My first Shamisen part 2


#1

So I was working on my first Shamisen last fall, but never updated pics, truth be told time got away from me, it could have even been the end of my spring semester.

Anyway today I cut out some pieces of wenge to make the dou, except African padouk would be more traditional, I’m saving that for my guitar necks.

I’m preparing four dou blanks, but may just end up metering them with some wenge tenon, doing a blind mitter in the back, I still have a piece Intend to fuse to some chechen or Caribbean rosewood.

As far as the fingerboard goes, I’m thinking ebony or ziricote?

Want to try a neck of amara ebony though. With a royal (black and white) ebony fingerboard. I’ll wait until my second build to try that.

As for pickups, I’m thinking of classical active pickup from lr baggs.

Not going to lie, will need a lot of advice on the tenjin. And how to shape it.

Kyle’s book is extremely helpful. Fir getting back on track with building. I do want the bridge to be permanent though.

On a side note, I am also making a carved acoustic from the same piece on wenge.

Carved acoustic meaning an acoustic guitar built like a hollow body electric. Planning to use an electric tune-o-matic bridge with a dual piezo from lr baggs on that. One piezo in the bridge blank the other in the bridge itself. Might bring Shamisen design into it, like a tenjin style headstock any suggestions?

Also has anyone made locking tuners for Shamisen or just friction locked them. Thinking of using electric guitar tuners and nylon-steel strings or brass steel strings instead of the usual since I’ll be making the bridge permanent.

Any thoughts?


#2

Hey there, Joshua.

I’m wholly on the playing rather than construction end of things (the builder folks will get to this post eventually, I’m sure) - but I can maybe lend a hand in directing you towards:

http://www.e-kameya.com/product/nonslip.html

These install into the itomaki and help stop the pegs from slipping, thanks to the addition of a grommet. I’m not sure if they’d play nicely with metal strings though.

I’m also a little curious about how you intend to install a permanent bridge on the shamisen itself. Are you doing away with the skin?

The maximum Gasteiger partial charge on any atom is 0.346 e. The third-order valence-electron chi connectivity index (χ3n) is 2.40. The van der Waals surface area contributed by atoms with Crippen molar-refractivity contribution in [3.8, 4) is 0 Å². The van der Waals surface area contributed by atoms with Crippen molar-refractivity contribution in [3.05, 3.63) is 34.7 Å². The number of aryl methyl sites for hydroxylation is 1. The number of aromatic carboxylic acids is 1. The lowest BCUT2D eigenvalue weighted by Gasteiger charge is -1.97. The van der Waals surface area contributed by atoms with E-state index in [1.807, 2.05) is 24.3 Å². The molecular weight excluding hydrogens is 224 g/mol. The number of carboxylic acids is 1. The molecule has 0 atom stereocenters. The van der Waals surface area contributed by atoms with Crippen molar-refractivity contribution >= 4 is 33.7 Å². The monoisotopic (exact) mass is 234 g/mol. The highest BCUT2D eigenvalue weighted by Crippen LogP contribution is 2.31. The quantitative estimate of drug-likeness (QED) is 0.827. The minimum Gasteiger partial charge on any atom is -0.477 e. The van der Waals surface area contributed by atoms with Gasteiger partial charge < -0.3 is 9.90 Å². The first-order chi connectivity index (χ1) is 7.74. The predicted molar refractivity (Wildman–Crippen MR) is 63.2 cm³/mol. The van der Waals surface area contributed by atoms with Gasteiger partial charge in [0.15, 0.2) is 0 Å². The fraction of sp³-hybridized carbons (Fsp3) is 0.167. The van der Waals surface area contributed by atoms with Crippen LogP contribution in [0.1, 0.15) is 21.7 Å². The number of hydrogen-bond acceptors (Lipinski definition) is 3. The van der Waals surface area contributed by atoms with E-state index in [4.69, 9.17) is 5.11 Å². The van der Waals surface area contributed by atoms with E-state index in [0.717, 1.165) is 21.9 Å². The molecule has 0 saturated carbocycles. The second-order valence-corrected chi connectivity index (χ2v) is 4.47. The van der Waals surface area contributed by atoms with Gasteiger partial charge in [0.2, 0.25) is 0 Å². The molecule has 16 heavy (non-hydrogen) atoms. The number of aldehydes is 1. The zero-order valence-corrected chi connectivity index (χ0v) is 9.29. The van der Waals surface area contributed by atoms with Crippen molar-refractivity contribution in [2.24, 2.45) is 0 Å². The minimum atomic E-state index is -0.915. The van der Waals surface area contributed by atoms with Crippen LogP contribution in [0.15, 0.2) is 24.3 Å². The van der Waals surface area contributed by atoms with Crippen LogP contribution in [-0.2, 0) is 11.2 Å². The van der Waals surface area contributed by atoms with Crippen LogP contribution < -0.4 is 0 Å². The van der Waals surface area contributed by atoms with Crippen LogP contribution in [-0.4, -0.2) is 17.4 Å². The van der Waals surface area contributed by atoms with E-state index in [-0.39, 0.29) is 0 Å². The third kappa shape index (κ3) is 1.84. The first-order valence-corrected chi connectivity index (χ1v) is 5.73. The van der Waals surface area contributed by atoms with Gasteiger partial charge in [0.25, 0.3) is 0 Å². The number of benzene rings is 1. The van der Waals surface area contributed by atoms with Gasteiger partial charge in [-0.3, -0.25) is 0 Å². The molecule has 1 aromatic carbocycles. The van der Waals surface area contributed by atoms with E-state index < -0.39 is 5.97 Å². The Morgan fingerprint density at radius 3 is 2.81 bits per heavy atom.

#3

Those thumb wheels seem like a nice idea, at least so that I can only remove the pegs for Maintaince and they don’t slide within the range if “wiggle room”. It’d actually a great idea because of microfossils we woidworkers leave to ensure a perfect fit.

As for the permanent bridge, no I’m not doing away with the skin just a cut away, after stretching it.


#4

Just an opinion, but I think you would be better off not cutting the skin and just having a non-fixed bridge. Much of the sound is from the resonance of the bridge on the skin. If you pull that away, you are kind of creating a different instrument entirely. Aside from the very real issue of what to do when the skin breaks or comes unglued.

Banjos don’t fix bridges, and there’s a reason for that.

It sounds like you are trying to essentially make a three string guitar, which is fine, but you seem to avoiding what makes a shamisen distinct.

Just some opinions.


#5

Also, I would just use pegs, traditional style. If you can get them to fit right (not difficult), they are every bit as dependable as machine tuners. Again, switching to a different style tuner will change the sound. Once you play for a while, you get used to the pegs and learn how to fix them when they start getting weird.


#6

Chris, those nonslip things are not cheap!


#7

Chris, those nonslip things are not cheap!

Real talk, right? It looks like they’re charging you for the whole itomaki.